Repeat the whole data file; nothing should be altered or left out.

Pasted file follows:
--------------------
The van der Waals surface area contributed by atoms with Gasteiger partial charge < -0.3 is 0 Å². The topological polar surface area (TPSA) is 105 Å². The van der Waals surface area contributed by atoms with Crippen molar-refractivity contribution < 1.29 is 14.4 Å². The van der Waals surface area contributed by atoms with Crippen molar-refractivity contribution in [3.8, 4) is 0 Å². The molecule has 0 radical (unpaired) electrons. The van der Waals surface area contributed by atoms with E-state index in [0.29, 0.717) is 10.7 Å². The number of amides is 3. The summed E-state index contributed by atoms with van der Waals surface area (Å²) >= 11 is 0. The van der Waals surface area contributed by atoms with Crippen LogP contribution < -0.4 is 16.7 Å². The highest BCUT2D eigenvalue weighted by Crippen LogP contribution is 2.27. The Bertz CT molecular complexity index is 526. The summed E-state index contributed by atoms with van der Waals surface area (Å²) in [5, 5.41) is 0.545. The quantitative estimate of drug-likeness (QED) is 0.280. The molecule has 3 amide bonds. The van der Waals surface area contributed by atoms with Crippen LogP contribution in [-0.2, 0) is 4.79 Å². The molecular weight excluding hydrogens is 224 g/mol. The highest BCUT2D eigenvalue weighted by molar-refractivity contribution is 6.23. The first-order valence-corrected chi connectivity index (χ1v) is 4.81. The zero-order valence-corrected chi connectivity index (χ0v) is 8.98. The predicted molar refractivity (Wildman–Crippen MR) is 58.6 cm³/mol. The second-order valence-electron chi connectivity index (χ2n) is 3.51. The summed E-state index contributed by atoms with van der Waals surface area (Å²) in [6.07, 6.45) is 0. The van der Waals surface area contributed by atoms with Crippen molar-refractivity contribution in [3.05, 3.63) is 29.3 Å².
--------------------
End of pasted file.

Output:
The van der Waals surface area contributed by atoms with Gasteiger partial charge < -0.3 is 0 Å². The topological polar surface area (TPSA) is 105 Å². The van der Waals surface area contributed by atoms with Crippen molar-refractivity contribution < 1.29 is 14.4 Å². The van der Waals surface area contributed by atoms with Crippen molar-refractivity contribution in [3.8, 4) is 0 Å². The molecule has 0 radical (unpaired) electrons. The van der Waals surface area contributed by atoms with E-state index in [0.29, 0.717) is 10.7 Å². The number of amides is 3. The summed E-state index contributed by atoms with van der Waals surface area (Å²) >= 11 is 0. The van der Waals surface area contributed by atoms with Crippen LogP contribution < -0.4 is 16.7 Å². The highest BCUT2D eigenvalue weighted by Crippen LogP contribution is 2.27. The Bertz CT molecular complexity index is 526. The summed E-state index contributed by atoms with van der Waals surface area (Å²) in [5, 5.41) is 0.545. The quantitative estimate of drug-likeness (QED) is 0.280. The molecule has 3 amide bonds. The van der Waals surface area contributed by atoms with Crippen LogP contribution in [-0.2, 0) is 4.79 Å². The molecular weight excluding hydrogens is 224 g/mol. The highest BCUT2D eigenvalue weighted by molar-refractivity contribution is 6.23. The first-order valence-corrected chi connectivity index (χ1v) is 4.81. The zero-order valence-corrected chi connectivity index (χ0v) is 8.98. The predicted molar refractivity (Wildman–Crippen MR) is 58.6 cm³/mol. The second-order valence-electron chi connectivity index (χ2n) is 3.51. The summed E-state index contributed by atoms with van der Waals surface area (Å²) in [6.07, 6.45) is 0. The van der Waals surface area contributed by atoms with Crippen molar-refractivity contribution in [3.05, 3.63) is 29.3 Å².